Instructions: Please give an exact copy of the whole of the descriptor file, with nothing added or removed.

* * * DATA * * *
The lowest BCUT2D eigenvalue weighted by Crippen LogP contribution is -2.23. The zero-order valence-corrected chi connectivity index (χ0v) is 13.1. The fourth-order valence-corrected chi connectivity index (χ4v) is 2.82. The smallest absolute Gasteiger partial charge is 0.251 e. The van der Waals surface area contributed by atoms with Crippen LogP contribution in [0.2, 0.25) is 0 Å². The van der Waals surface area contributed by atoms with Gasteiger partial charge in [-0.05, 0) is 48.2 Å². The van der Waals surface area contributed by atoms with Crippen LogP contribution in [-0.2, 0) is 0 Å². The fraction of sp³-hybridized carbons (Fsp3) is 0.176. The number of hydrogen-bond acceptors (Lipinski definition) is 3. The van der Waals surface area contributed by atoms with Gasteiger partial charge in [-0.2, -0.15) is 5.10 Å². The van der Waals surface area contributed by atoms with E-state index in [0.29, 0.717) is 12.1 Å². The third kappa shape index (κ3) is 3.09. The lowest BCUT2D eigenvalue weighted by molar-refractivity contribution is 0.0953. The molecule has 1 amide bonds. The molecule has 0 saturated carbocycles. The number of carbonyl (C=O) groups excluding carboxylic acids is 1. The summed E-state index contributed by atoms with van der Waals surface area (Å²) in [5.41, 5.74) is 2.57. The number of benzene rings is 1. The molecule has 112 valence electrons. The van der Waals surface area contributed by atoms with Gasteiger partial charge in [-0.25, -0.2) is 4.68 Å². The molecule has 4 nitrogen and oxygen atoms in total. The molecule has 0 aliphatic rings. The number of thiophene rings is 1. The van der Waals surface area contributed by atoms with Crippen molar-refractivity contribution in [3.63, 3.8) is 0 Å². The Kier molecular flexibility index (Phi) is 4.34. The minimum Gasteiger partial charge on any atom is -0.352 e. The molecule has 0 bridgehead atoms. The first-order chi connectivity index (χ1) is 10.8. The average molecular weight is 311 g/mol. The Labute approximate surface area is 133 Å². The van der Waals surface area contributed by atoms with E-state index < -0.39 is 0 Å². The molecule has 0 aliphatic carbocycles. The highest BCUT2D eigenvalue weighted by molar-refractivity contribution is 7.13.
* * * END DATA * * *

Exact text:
The lowest BCUT2D eigenvalue weighted by Crippen LogP contribution is -2.23. The zero-order valence-corrected chi connectivity index (χ0v) is 13.1. The fourth-order valence-corrected chi connectivity index (χ4v) is 2.82. The smallest absolute Gasteiger partial charge is 0.251 e. The van der Waals surface area contributed by atoms with Crippen LogP contribution in [0.2, 0.25) is 0 Å². The van der Waals surface area contributed by atoms with Gasteiger partial charge in [-0.05, 0) is 48.2 Å². The van der Waals surface area contributed by atoms with Crippen LogP contribution in [-0.2, 0) is 0 Å². The fraction of sp³-hybridized carbons (Fsp3) is 0.176. The number of hydrogen-bond acceptors (Lipinski definition) is 3. The van der Waals surface area contributed by atoms with Gasteiger partial charge in [-0.2, -0.15) is 5.10 Å². The van der Waals surface area contributed by atoms with E-state index in [0.29, 0.717) is 12.1 Å². The third kappa shape index (κ3) is 3.09. The lowest BCUT2D eigenvalue weighted by molar-refractivity contribution is 0.0953. The molecule has 1 amide bonds. The molecule has 0 saturated carbocycles. The number of carbonyl (C=O) groups excluding carboxylic acids is 1. The summed E-state index contributed by atoms with van der Waals surface area (Å²) in [5.41, 5.74) is 2.57. The number of benzene rings is 1. The molecule has 112 valence electrons. The van der Waals surface area contributed by atoms with Gasteiger partial charge in [-0.25, -0.2) is 4.68 Å². The molecule has 4 nitrogen and oxygen atoms in total. The molecule has 0 aliphatic rings. The number of thiophene rings is 1. The van der Waals surface area contributed by atoms with Crippen molar-refractivity contribution in [3.63, 3.8) is 0 Å². The Kier molecular flexibility index (Phi) is 4.34. The minimum Gasteiger partial charge on any atom is -0.352 e. The molecule has 0 bridgehead atoms. The first-order chi connectivity index (χ1) is 10.8. The average molecular weight is 311 g/mol. The Labute approximate surface area is 133 Å². The van der Waals surface area contributed by atoms with E-state index < -0.39 is 0 Å². The molecule has 0 aliphatic carbocycles. The highest BCUT2D eigenvalue weighted by molar-refractivity contribution is 7.13.